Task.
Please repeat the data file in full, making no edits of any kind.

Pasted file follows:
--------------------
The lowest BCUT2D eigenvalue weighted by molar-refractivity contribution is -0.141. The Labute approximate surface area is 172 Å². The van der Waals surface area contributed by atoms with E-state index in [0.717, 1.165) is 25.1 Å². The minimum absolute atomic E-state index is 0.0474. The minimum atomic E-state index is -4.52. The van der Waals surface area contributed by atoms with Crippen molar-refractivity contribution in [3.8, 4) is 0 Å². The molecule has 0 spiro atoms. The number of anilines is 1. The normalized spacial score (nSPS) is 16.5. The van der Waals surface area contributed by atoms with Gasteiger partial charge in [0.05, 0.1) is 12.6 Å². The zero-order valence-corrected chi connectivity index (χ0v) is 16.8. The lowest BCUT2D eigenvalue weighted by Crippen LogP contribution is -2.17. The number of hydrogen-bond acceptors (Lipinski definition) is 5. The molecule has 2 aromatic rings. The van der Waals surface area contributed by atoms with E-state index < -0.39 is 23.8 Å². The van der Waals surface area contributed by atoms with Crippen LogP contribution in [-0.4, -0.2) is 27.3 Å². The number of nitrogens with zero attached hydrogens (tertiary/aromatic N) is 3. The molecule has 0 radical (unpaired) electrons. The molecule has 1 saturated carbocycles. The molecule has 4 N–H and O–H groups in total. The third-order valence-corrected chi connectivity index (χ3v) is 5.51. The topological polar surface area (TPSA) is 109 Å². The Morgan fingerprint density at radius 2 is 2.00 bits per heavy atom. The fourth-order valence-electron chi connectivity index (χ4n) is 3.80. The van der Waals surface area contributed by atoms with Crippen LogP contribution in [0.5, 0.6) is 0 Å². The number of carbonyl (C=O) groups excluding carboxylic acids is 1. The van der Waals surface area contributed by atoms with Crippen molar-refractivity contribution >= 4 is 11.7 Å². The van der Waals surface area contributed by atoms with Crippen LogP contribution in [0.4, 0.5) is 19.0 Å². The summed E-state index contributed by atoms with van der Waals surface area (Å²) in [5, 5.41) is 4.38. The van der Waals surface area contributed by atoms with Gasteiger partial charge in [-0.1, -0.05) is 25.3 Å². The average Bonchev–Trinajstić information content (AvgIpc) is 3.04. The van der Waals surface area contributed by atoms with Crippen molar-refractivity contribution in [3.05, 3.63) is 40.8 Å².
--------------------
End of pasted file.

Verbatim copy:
The lowest BCUT2D eigenvalue weighted by molar-refractivity contribution is -0.141. The Labute approximate surface area is 172 Å². The van der Waals surface area contributed by atoms with E-state index in [0.717, 1.165) is 25.1 Å². The minimum absolute atomic E-state index is 0.0474. The minimum atomic E-state index is -4.52. The van der Waals surface area contributed by atoms with Crippen molar-refractivity contribution in [3.8, 4) is 0 Å². The molecule has 0 spiro atoms. The number of anilines is 1. The normalized spacial score (nSPS) is 16.5. The van der Waals surface area contributed by atoms with Gasteiger partial charge in [0.05, 0.1) is 12.6 Å². The zero-order valence-corrected chi connectivity index (χ0v) is 16.8. The lowest BCUT2D eigenvalue weighted by Crippen LogP contribution is -2.17. The number of hydrogen-bond acceptors (Lipinski definition) is 5. The molecule has 2 aromatic rings. The van der Waals surface area contributed by atoms with E-state index < -0.39 is 23.8 Å². The van der Waals surface area contributed by atoms with Crippen LogP contribution in [-0.4, -0.2) is 27.3 Å². The number of nitrogens with zero attached hydrogens (tertiary/aromatic N) is 3. The molecule has 0 radical (unpaired) electrons. The molecule has 1 saturated carbocycles. The molecule has 4 N–H and O–H groups in total. The third-order valence-corrected chi connectivity index (χ3v) is 5.51. The topological polar surface area (TPSA) is 109 Å². The Morgan fingerprint density at radius 2 is 2.00 bits per heavy atom. The fourth-order valence-electron chi connectivity index (χ4n) is 3.80. The van der Waals surface area contributed by atoms with Crippen LogP contribution in [0.5, 0.6) is 0 Å². The number of carbonyl (C=O) groups excluding carboxylic acids is 1. The van der Waals surface area contributed by atoms with Crippen molar-refractivity contribution >= 4 is 11.7 Å². The van der Waals surface area contributed by atoms with Crippen LogP contribution in [0.4, 0.5) is 19.0 Å². The summed E-state index contributed by atoms with van der Waals surface area (Å²) in [5, 5.41) is 4.38. The van der Waals surface area contributed by atoms with Gasteiger partial charge in [-0.1, -0.05) is 25.3 Å². The average Bonchev–Trinajstić information content (AvgIpc) is 3.04. The van der Waals surface area contributed by atoms with Crippen molar-refractivity contribution in [3.05, 3.63) is 40.8 Å².